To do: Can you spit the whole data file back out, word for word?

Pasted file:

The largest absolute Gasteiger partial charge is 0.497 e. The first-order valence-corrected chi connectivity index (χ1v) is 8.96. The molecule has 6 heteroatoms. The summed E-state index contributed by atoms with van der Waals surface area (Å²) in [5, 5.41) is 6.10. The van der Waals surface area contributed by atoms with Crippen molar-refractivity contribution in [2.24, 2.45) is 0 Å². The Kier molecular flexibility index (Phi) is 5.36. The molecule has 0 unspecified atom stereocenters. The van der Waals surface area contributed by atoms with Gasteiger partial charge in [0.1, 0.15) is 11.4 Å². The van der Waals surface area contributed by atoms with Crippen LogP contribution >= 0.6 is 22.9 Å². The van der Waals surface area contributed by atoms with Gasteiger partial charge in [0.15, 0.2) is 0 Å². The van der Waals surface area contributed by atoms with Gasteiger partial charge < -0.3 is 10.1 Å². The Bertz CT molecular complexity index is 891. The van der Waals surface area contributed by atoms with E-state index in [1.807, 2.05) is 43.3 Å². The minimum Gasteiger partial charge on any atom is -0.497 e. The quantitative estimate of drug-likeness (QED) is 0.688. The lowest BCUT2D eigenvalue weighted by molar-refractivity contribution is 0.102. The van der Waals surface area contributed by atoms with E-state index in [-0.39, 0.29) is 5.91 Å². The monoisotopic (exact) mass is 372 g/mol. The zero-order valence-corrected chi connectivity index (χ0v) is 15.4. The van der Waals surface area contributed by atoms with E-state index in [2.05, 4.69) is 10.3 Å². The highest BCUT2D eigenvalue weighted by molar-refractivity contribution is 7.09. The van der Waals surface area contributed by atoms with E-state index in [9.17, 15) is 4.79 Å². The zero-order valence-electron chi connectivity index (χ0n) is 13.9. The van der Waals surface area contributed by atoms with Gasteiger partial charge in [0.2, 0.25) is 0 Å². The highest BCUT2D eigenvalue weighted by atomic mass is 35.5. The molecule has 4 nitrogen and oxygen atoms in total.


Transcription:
The largest absolute Gasteiger partial charge is 0.497 e. The first-order valence-corrected chi connectivity index (χ1v) is 8.96. The molecule has 6 heteroatoms. The summed E-state index contributed by atoms with van der Waals surface area (Å²) in [5, 5.41) is 6.10. The van der Waals surface area contributed by atoms with Crippen molar-refractivity contribution in [2.24, 2.45) is 0 Å². The Kier molecular flexibility index (Phi) is 5.36. The molecule has 0 unspecified atom stereocenters. The van der Waals surface area contributed by atoms with Gasteiger partial charge in [0.1, 0.15) is 11.4 Å². The van der Waals surface area contributed by atoms with Crippen LogP contribution >= 0.6 is 22.9 Å². The van der Waals surface area contributed by atoms with Gasteiger partial charge in [0.15, 0.2) is 0 Å². The van der Waals surface area contributed by atoms with Gasteiger partial charge < -0.3 is 10.1 Å². The Bertz CT molecular complexity index is 891. The van der Waals surface area contributed by atoms with E-state index in [1.807, 2.05) is 43.3 Å². The minimum Gasteiger partial charge on any atom is -0.497 e. The quantitative estimate of drug-likeness (QED) is 0.688. The lowest BCUT2D eigenvalue weighted by molar-refractivity contribution is 0.102. The van der Waals surface area contributed by atoms with E-state index in [-0.39, 0.29) is 5.91 Å². The monoisotopic (exact) mass is 372 g/mol. The zero-order valence-corrected chi connectivity index (χ0v) is 15.4. The van der Waals surface area contributed by atoms with E-state index in [2.05, 4.69) is 10.3 Å². The highest BCUT2D eigenvalue weighted by molar-refractivity contribution is 7.09. The van der Waals surface area contributed by atoms with E-state index in [9.17, 15) is 4.79 Å². The zero-order valence-electron chi connectivity index (χ0n) is 13.9. The van der Waals surface area contributed by atoms with Gasteiger partial charge in [0.2, 0.25) is 0 Å². The highest BCUT2D eigenvalue weighted by atomic mass is 35.5. The molecule has 4 nitrogen and oxygen atoms in total.